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For some reason whenever I hear of, or come across the term, "Stalkerware", my thoughts immediately turn to the victim being a celebrity who is the target for this type of malware. But as recent research into this anti-social phenomena has shown, this is not always the case. The perpetrator of this type of attack is not just interested in celebrities but also ordinary members of the public in their attempts to gather the information they need to carry out their nefarious activities. so as to invade the privacy of others
According to the aforementioned research, the first eight months of 2019 have seen an increase in the number and scope of the various attacks. Stalkerware does not care who it targets, it is more interested in the data it can gather from its victims through various methods.
Stalkerware is intrusive software that will automatically send the information its gathers, about the victim, to a third-party. This information could include recent purchased products, photos, text messages and emails plus individual keystrokes used to enter sensitive information. This data will allow the third-party, or stalker, to keep track of the target's activity and adjust their follow-up processes accordingly as they intrude further into the victim's private life.
Recently the field covered by Stalkerware has spread its net wider and drawn more victims under its influence. According to the latest research there has been an increase of 35% over a similar period of the previous year, with 380 variants of stalkerware doing the damage as these forms of software harvest data that can be gleaned from such items as message, photographs, social media links and the appropriate location details.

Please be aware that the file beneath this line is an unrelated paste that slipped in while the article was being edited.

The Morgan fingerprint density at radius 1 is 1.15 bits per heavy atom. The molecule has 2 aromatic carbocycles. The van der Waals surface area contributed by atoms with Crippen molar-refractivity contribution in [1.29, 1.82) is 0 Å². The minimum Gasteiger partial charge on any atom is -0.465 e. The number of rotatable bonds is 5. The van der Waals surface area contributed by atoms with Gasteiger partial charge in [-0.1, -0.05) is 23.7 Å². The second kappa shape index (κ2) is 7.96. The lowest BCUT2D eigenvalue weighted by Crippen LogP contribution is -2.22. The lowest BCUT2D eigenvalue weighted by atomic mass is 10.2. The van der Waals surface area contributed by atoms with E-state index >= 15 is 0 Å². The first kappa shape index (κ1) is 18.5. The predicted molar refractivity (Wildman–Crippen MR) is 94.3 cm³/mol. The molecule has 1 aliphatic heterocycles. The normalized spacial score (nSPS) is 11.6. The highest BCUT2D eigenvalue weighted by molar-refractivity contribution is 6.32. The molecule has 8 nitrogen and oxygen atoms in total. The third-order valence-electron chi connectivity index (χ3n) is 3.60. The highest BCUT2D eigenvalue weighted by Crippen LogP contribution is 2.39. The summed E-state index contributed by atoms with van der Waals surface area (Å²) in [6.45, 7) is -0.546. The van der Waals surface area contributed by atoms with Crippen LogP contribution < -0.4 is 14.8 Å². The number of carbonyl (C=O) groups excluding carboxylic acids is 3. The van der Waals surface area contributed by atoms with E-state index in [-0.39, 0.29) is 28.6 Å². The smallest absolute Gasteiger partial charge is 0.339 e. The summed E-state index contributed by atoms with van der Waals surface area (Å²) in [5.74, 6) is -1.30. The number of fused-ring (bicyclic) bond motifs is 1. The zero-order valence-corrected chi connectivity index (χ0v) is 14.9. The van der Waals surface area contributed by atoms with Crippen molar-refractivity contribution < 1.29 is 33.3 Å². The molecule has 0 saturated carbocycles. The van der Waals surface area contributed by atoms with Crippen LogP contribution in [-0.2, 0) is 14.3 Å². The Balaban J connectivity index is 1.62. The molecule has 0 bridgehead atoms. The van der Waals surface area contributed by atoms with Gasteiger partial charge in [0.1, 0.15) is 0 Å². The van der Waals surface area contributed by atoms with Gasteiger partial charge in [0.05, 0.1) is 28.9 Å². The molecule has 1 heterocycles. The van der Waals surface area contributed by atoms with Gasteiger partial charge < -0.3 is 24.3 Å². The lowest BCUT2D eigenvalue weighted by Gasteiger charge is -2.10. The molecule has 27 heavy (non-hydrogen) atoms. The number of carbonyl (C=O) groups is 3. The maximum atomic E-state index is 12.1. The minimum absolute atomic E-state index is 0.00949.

The software responsible for the stalkerware attacks often needs to be installed manually on the prospective victims equipment rather than being installed via an Internet linkage. While a physical presence does help with the installation, often seen within family groups, it does not preclude other methods of set-up.
The report on the spread of the different encounters of stalkerware indicates that the rise in these instances increased as the year of 2019 progressed. This research, conducted on behalf of Kaspersky, revealed that there were 37,352 unique users were targeted on at least one occasion during the first eight months of 2019, As mentioned earlier this was a 35% increase over those recorded for the same period during 2018.
The increase in the number of Stalkerware attacks has seen a similar increase in the presence of different variants of this type of insidious software. Concentrating on the period covering the first eight months of the year, Kaspersky technology was able to detect some 380 variants being used to gain the insight into the life style of unsuspecting victims.
As you would expect Kaspersky offers various advice as to how to avoid being monitored by stalking software. Among this advice is the suggestion to block the installation of software from unknown sources and never disclose passwords or passcodes while avoiding storing unfamiliar files and applications on your devices. You should also change security settings on mobile devices following the break-up of a relationship to help put your mind at rest. So take care and you might regain control of your privacy,
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